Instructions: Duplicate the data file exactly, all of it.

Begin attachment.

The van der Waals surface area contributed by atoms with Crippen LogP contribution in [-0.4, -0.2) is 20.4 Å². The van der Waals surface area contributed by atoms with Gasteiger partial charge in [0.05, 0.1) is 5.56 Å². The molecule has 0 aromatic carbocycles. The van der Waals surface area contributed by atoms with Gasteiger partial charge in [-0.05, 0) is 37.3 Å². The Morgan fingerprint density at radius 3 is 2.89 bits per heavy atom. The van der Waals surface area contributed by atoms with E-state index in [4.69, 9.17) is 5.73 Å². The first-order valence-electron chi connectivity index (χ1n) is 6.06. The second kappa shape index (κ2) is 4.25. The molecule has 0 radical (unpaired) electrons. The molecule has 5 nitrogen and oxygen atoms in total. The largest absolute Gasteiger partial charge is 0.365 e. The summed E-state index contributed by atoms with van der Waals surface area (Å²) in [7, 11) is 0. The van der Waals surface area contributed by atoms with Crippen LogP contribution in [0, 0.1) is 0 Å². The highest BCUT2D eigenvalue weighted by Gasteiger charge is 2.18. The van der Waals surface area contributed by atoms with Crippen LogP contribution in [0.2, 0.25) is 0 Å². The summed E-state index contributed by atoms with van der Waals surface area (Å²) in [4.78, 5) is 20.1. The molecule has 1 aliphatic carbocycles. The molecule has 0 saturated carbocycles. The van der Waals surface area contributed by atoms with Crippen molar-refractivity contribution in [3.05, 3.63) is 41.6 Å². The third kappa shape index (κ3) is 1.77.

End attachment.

The van der Waals surface area contributed by atoms with Crippen LogP contribution in [-0.4, -0.2) is 20.4 Å². The van der Waals surface area contributed by atoms with Gasteiger partial charge in [0.05, 0.1) is 5.56 Å². The molecule has 0 aromatic carbocycles. The van der Waals surface area contributed by atoms with Gasteiger partial charge in [-0.05, 0) is 37.3 Å². The Morgan fingerprint density at radius 3 is 2.89 bits per heavy atom. The van der Waals surface area contributed by atoms with E-state index in [4.69, 9.17) is 5.73 Å². The first-order valence-electron chi connectivity index (χ1n) is 6.06. The second kappa shape index (κ2) is 4.25. The molecule has 0 radical (unpaired) electrons. The molecule has 5 nitrogen and oxygen atoms in total. The largest absolute Gasteiger partial charge is 0.365 e. The summed E-state index contributed by atoms with van der Waals surface area (Å²) in [7, 11) is 0. The van der Waals surface area contributed by atoms with Crippen LogP contribution in [0, 0.1) is 0 Å². The highest BCUT2D eigenvalue weighted by Gasteiger charge is 2.18. The van der Waals surface area contributed by atoms with Crippen LogP contribution in [0.2, 0.25) is 0 Å². The summed E-state index contributed by atoms with van der Waals surface area (Å²) in [4.78, 5) is 20.1. The molecule has 1 aliphatic carbocycles. The molecule has 0 saturated carbocycles. The van der Waals surface area contributed by atoms with Crippen molar-refractivity contribution in [3.05, 3.63) is 41.6 Å². The third kappa shape index (κ3) is 1.77.